Myanna Schimpf, who has three children at Adams 14 schools as well as a preschooler, said that while some parents prefer stuffing folders or decorating bulletin boards, parents serving on accountability committees will be brainstorming, synthesizing information and offering feedback to administrators.

“I always tell parents these are things you should know because as a tax-payer, this is where your money is going,” said Schimpf, who is co-president of the District Accountability Advisory Committee in Adams 14 and a member of the school-level committees at Rose Hill Elementary and Kearney Middle. “The more you know, the better your school runs.”

In Muma’s experience as a principal, SAC members “want to look at data. They want to look at numbers.”

Those numbers can pertain to anything from class sizes to TCAP scores to the school budget. Although SACs typically function as advisory committees with the principal getting the final say on an issue, Muma said the panel is “a great sounding board.”

Often, SACs designate one member to attend meetings of the District Accountability Committee (DAC), which serves a similar advisory and accountability function districtwide. SACs are required to meet at least quarterly, but many hold monthly meetings.

Making an impact

All districts run their SACs a little differently. For example, in Brighton 27J, the work of the SAC is folded into each school’s parent-teacher organization, said Corbett, who coordinates the District Accountability Committee.

In Adams 14, where SACs are known as BACs or “Building Accountability Committees,” every school holds its monthly meetings at Adams City High School, just prior to the District Accountability Advisory Committee meeting. Dinner, childcare and translators are all provided. Since adopting a central location and adding family-friendly amenities about a year ago, DAAC meetings now attract around 150 participants up from 10-15, said Schimpf.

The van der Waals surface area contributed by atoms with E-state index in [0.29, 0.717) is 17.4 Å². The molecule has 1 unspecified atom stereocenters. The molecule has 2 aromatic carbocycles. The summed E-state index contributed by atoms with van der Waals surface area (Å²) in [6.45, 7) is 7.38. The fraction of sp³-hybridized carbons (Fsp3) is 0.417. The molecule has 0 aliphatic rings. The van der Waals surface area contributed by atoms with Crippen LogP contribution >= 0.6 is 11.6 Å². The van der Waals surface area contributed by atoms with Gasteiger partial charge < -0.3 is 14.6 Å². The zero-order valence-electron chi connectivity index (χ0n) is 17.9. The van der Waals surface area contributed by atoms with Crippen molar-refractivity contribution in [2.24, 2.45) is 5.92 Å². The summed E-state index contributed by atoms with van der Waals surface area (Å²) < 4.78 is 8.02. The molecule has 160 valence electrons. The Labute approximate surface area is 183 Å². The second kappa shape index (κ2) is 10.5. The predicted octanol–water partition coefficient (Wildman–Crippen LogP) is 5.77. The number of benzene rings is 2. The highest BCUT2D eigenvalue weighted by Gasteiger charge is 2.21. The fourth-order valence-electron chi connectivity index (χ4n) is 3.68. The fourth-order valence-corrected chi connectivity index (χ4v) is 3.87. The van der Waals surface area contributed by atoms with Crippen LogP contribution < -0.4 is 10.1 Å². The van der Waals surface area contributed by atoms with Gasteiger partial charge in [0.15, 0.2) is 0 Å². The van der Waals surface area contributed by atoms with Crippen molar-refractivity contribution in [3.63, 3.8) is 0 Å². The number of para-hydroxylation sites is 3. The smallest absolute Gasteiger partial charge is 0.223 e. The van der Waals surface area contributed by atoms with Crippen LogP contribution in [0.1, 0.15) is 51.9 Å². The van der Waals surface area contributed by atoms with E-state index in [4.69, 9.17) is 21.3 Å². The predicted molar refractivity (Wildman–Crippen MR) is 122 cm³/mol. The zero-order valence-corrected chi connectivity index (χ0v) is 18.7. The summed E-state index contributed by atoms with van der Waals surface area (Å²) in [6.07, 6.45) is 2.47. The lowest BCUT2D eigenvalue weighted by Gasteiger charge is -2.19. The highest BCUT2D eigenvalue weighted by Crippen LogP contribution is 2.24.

While SAC members often find themselves discussing test scores and school improvement plans, meeting talk touches school issues large and small. One topic that came up at the Rose Hill Elementary BAC a couple years ago was the problem of quick turn-over among new teachers. The group worked with the principal to come up with a way to ensure new teachers felt welcomed and valued during their first year of the job. Money was set aside so that new teachers had an extra “stipend” to spend on supplies or items for their classrooms.

Asked if the plan worked, Schimpf said, “I believe it did because we still have a lot of those teachers here.”

At Frontier Valley, Muma said conversations begun at SAC prompted improvements in both the school’s website and communication with parents through what are called “Thursday Folders”.

In Brighton 27J, Corbett said parent members have contributed by pushing for clarity and simplicity in how documents are presented, such as the long, intimidating “Unified Improvement Plan.”

Enhancing participation

Despite the more direct involvement in school operations that SAC membership offers, consistently attracting parent members to SAC or DAC meetings is a challenge at many schools. Corbett said one reason is that school accountability doesn’t always resonate with them.

“It’s a constant struggle for us as an organization,” he said.

For that reason, he invites every parent who calls with a complaint to come to DAC meetings. One mother, who he described as “madder than a hornet’s nest” when she contacted him, is now one of the committee’s strongest members.

At Frontier Valley, there are usually six parent participants at SAC meetings. Muma said hot-button issues increased traffic at the meetings at two points in the last five years. In one case, a convicted sex offender moved into the school neighborhood and parents were concerned about student safety. In another, there were concerns about proposed changes to the school’s four-track schedule.

“If your community is really happy, you don’t get a big turn-out at your SAC,” he said.